Left-wing media in America are censoring a top Republican presidential contender

Gary Johnson, former Governor of New Mexico, poses a major threat to Barack Obama. So CNN have tried to censor him.

Living the American Dream: Gary Johnson 2012?
Nic Conner
On 18 June 2011 12:06

The other night CNN and The New Hampshire Union Leader newspaper hosted a debate between the hopeful Republican Presidential candidates. As you might expect from something put out by CNN, the debate leaned heavily to the left with noticeably loaded questions asked by moderator John King.

The argument still rattles on about where John King’s real political allegiances actually lie. But if you had to make a judgement after the CNN GOP debate based on the questions he asked, you'd have no doubt at all that he's on the left.

His questions were brimming with the stuff of leftist editorials and he even appeared to be fishing for sound bites that might aid President Obama in his bid to hold onto the White House.

It’s not just the questions. It was the fact that he chose to discuss topics that would play into Obama’s hands. His probing would have very much appealed to all kinds of Democrats (no Weiner jokes, please), left leaning swing voters and the ‘youth’ vote, all of which Obama needs to keep.

He and the selected audience quizzers asked thing like this: “Is it time to bring our troops home from Afghanistan?” As if those candidates were clones of George W. Bush. Or how about: “After the tax cuts during the Bush years, where are the jobs?” A conflation that doesn’t ring true in any rational person’s book.

Now before you get the wrong end of the stick here, I’m not criticizing John King or CNN for letting these type of questions be asked. Some were important and useful in terms of shedding light on the candidates.

What I’m criticizing CNN for here, is asking these questions and deliberately only inviting people who they knew would answer them in a way which won’t hurt Obama’s mission to keep the ‘red’ Democrats, left-leaning swing voters and the all important youth vote.

With this in mind, you can see why CNN did not want a candidate there who would answer the questions on Afghanistan by saying that he thinks America should leave straight away.

You could see why they did not want to have a candidate there who would not only explain how tax cuts will help the economy but could also point to his record as Governor, when taxes fell $120 million annually and he left office with a $1.4 billion budget surplus.

They would not want a candidate there who would answer the questions on illegal immigration by saying there should be visa reforms to make it easier for Mexican seasonal workers to obtain a work visa, instead of jumping over the wall and working and hiding as illegal immigrants who don’t pay taxes.

The man CNN seems to be scared of is Gary Johnson. Mr Johnson is the former Governor of New Mexico a state which has a 3:1 Democrat to Republican ratio. He served there for the full 2 terms having won the seat after having been the outsider in the Republican primaries.

He is a man with Ron Paul-esque views on the economy, but unlike Paul he is not a social conservative; his views on things such as gay marriage and equality, abortion and the death penalty are well and truly on the liberal side of the chart.

In other words, he's a threat.

CNN said that Gary Johnson did not qualify because the former Governor of New Mexico was deemed not to be a "viable candidate".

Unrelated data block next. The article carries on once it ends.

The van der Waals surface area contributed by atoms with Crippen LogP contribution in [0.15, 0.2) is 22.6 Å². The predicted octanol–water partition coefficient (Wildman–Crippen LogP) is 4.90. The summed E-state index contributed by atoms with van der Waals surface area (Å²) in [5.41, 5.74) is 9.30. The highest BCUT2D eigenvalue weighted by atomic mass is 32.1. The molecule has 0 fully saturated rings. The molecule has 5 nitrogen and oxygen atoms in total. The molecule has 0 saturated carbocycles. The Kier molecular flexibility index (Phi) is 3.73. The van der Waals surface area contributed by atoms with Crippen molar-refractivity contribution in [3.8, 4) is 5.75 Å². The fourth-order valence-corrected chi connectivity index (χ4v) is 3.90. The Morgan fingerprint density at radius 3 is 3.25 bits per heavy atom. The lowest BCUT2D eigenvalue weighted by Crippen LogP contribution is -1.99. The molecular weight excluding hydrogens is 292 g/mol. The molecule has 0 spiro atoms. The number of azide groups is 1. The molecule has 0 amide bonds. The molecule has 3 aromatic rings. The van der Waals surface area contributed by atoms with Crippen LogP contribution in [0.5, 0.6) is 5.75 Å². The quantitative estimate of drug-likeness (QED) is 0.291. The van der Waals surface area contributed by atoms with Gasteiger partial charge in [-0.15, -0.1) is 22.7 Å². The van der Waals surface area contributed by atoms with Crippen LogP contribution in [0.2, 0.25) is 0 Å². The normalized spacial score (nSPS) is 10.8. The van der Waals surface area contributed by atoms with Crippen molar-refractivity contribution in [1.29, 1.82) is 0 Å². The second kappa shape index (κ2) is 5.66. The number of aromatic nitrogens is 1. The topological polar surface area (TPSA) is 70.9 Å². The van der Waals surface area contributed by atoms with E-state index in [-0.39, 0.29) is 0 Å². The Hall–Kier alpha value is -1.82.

Johnson was even deemed to be less of a viable candidate than Herman Cain, who has never held elected office and is the former CEO of a pizza chain, and Michele Bachmann who at the time had not even announced that she was running. Presumably she had told CNN she intended to use the debate as a platform for an announcement.

In the polling they use, which counted undeclared candidates like Rudy Giuliani and Sarah Palin, Johnson fell just short. But does polling just below the two percent threshold at this time in the race really mean you’re a not a viable candidate?

At this point in the race Jimmy Carter and Bill Clinton both polled at one percent. And whatever happened to margins of error? Everyone knows that someone who polls at one percent and someone who polls at three percent are effectively tied anyway.

The truth is they seem to be scared of Johnson and his track recorded as Governor. Scared that he might be popular with the groups of voters President Obama needs to win. This was most evident when he received a favourable interview with Rolling Stone magazine.

People who don’t normally vote Republican seem to like him. Not just because of his policies but because they can relate to him. He started out running a one man, door to door handyman business which he left as a multi-million dollar corporation with over 1,000 employees.

In his first ever stab at politics he won the Governorship as an outsider. He has climbed Mount Everest and even built his home with his own hands.  He is a man people can relate to as living the "American dream"..

Since the CNN boycott of Mr Johnson however, his profile has grown in New Hampshire, a key state in the primaries, and there is hardly a report about the debate in both the national and local New Hampshire press which does not mention CNN’s decision to snub him.

In the end then, CNN's tactics appear to have backfired. Gary Johson still has a long way to go. But ironically, a frightened left-wing media outlet may have given him a vital boost.

Nic Conner is a freelance campaigns consultant.  Follow on Twitter: @Niconner

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